Is C.R. Bard, Inc. (NYSE:BCR) a buy?
Now, according to many of your peers, hedge funds are viewed as useless, old financial tools of a forgotten age. Although there are In excess of 8,000 hedge funds trading currently, this site aim at the crème de la crème of this club, about 525 funds. Analysts calculate that this group controls most of all hedge funds' total capital, and by paying attention to their highest performing stock picks, we've spotted a number of investment strategies that have historically outstripped the market. Our small-cap hedge fund strategy outperformed the S&P 500 index by 18 percentage points annually for a decade in our back tests, and since we've started sharing our picks with our subscribers at the end of August 2012, we have trumped the S&P 500 index by 33 percentage points in 11 months (see all of our picks from August).
Equally as useful, positive insider trading sentiment is a second way to analyze the financial markets. As the old adage goes: there are a number of incentives for an insider to downsize shares of his or her company, but only one, very simple reason why they would behave bullishly. Many empirical studies have demonstrated the useful potential of this method if "monkeys" understand what to do (learn more here).
Furthermore, it's important to analyze the recent info for C.R. Bard, Inc. (NYSE:BCR).
Heading into Q3, a total of 24 of the hedge funds we track held long positions in this stock, a change of -11% from the first quarter. With the smart money's sentiment swirling, there exists an "upper tier" of noteworthy hedge fund managers who were increasing their stakes substantially.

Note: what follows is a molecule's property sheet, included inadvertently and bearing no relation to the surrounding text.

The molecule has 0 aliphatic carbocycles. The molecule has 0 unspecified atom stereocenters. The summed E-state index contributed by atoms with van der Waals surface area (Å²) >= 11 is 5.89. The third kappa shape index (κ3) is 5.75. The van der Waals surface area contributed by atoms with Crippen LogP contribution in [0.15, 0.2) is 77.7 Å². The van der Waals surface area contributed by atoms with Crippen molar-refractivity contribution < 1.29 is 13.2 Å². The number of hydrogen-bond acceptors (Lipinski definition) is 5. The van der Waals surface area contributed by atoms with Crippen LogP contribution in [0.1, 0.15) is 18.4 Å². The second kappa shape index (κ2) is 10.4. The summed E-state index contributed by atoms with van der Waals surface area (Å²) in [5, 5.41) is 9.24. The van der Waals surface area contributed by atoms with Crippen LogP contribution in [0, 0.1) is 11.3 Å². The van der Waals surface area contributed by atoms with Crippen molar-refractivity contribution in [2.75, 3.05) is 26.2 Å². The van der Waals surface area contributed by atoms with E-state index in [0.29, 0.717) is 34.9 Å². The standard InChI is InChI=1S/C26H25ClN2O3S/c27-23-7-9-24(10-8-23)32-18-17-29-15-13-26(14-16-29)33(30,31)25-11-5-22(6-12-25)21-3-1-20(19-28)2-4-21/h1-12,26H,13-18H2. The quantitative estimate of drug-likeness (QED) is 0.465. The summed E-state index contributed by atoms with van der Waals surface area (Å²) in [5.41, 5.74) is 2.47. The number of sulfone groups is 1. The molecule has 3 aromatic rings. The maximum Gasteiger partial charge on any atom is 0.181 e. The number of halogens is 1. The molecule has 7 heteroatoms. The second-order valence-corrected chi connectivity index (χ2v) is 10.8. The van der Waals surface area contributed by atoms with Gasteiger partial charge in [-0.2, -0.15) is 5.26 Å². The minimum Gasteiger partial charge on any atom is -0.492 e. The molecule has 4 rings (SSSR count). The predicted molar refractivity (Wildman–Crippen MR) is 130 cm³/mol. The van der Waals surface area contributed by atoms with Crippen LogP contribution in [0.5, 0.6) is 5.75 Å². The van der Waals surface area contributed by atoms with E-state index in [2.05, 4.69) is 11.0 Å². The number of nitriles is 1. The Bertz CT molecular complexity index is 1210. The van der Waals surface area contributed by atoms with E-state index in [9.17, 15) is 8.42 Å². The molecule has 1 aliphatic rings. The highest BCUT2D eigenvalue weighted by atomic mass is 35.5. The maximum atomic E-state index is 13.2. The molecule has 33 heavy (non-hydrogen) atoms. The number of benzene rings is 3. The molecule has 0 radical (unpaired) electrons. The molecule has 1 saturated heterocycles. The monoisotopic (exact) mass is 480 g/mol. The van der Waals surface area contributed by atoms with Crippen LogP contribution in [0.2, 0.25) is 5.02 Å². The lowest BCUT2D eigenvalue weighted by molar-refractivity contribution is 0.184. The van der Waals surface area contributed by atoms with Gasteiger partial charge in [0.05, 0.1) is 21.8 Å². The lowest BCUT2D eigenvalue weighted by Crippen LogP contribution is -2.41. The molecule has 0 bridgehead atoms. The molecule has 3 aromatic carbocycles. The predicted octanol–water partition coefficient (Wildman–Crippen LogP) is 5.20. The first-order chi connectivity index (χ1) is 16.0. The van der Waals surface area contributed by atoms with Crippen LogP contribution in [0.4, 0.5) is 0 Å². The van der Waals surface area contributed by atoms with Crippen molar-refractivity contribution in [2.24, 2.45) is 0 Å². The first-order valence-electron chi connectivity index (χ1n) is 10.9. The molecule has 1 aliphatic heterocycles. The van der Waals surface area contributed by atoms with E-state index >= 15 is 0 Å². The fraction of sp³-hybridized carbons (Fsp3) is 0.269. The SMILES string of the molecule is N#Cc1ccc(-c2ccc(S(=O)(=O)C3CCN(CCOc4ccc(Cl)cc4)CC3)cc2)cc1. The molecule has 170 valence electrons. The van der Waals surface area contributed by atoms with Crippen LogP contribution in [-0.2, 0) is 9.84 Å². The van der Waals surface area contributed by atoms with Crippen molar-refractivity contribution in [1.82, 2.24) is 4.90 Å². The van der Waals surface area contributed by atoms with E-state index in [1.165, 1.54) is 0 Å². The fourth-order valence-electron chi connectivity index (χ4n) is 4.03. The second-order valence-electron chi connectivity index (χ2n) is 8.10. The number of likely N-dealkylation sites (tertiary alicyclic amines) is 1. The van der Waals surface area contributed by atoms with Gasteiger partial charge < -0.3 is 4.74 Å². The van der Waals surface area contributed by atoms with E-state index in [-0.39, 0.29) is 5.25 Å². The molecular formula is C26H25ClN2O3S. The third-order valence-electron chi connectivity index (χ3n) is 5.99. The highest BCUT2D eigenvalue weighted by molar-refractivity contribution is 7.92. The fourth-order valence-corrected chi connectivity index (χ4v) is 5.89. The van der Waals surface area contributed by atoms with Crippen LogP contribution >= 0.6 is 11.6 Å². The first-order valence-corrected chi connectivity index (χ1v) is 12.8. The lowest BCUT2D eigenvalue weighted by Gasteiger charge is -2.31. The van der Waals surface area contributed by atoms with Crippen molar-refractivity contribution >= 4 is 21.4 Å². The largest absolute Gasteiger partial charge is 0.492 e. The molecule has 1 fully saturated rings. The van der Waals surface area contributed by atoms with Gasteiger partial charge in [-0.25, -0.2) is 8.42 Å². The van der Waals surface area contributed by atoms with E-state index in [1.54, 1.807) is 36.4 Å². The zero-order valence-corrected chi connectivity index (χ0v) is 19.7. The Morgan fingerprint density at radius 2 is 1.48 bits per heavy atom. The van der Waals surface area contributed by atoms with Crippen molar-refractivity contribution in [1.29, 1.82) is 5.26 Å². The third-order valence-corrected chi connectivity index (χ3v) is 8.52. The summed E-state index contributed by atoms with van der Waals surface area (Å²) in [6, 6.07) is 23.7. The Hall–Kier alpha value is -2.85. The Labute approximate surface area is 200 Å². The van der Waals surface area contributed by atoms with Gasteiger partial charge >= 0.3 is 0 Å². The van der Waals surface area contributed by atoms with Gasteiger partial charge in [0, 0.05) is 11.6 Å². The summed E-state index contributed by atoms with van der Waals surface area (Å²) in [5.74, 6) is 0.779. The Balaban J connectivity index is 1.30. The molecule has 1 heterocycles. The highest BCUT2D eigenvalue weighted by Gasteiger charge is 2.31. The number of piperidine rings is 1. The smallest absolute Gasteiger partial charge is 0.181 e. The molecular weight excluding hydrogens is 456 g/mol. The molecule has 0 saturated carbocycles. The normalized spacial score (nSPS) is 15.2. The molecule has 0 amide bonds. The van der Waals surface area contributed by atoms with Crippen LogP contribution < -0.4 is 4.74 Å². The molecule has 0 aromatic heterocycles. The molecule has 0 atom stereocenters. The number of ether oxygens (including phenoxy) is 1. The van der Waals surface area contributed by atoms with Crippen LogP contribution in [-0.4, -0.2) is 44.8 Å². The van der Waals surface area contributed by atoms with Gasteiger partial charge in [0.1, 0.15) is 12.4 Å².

Out of the hedge funds we follow, Yacktman Asset Management, managed by Donald Yacktman, holds the biggest position in C.R. Bard, Inc. (NYSE:BCR). Yacktman Asset Management has a $1.0839 billion position in the stock, comprising 5.1% of its 13F portfolio. The second largest stake is held by David Blood and Al Gore of Generation Investment Management, with a $264.3 million position; the fund has 5.1% of its 13F portfolio invested in the stock. Some other hedge funds with similar optimism include Jim Simons's Renaissance Technologies, Jeffrey Ubben's ValueAct Capital and Andrew J. M. Spokes's Farallon Capital.
As C.R. Bard, Inc. (NYSE:BCR) has witnessed dropping sentiment from the smart money's best and brightest, logic holds that there is a sect of funds that slashed their positions entirely last quarter. Intriguingly, Jeffrey Ubben's ValueAct Capital dropped the largest investment of all the hedgies we key on, comprising an estimated $364.5 million in stock. Neil Chriss's fund, Hutchin Hill Capital, also sold off its stock, about $3 million worth. These transactions are interesting, as aggregate hedge fund interest dropped by 3 funds last quarter.
Bullish insider trading is at its handiest when the company in focus has experienced transactions within the past six months. Over the latest 180-day time period, C.R. Bard, Inc. (NYSE:BCR) has experienced zero unique insiders buying, and 16 insider sales (see the details of insider trades here).
We'll go over the relationship between both of these indicators in other stocks similar to C.R. Bard, Inc. (NYSE:BCR). These stocks are Becton, Dickinson and Co. (NYSE:BDX), Mindray Medical International Ltd (ADR) (NYSE:MR), The Cooper Companies, Inc. (NYSE:COO), DENTSPLY International Inc. (NASDAQ:XRAY), and CareFusion Corporation (NYSE:CFN). This group of stocks belong to the medical instruments & supplies industry and their market caps resemble BCR's market cap.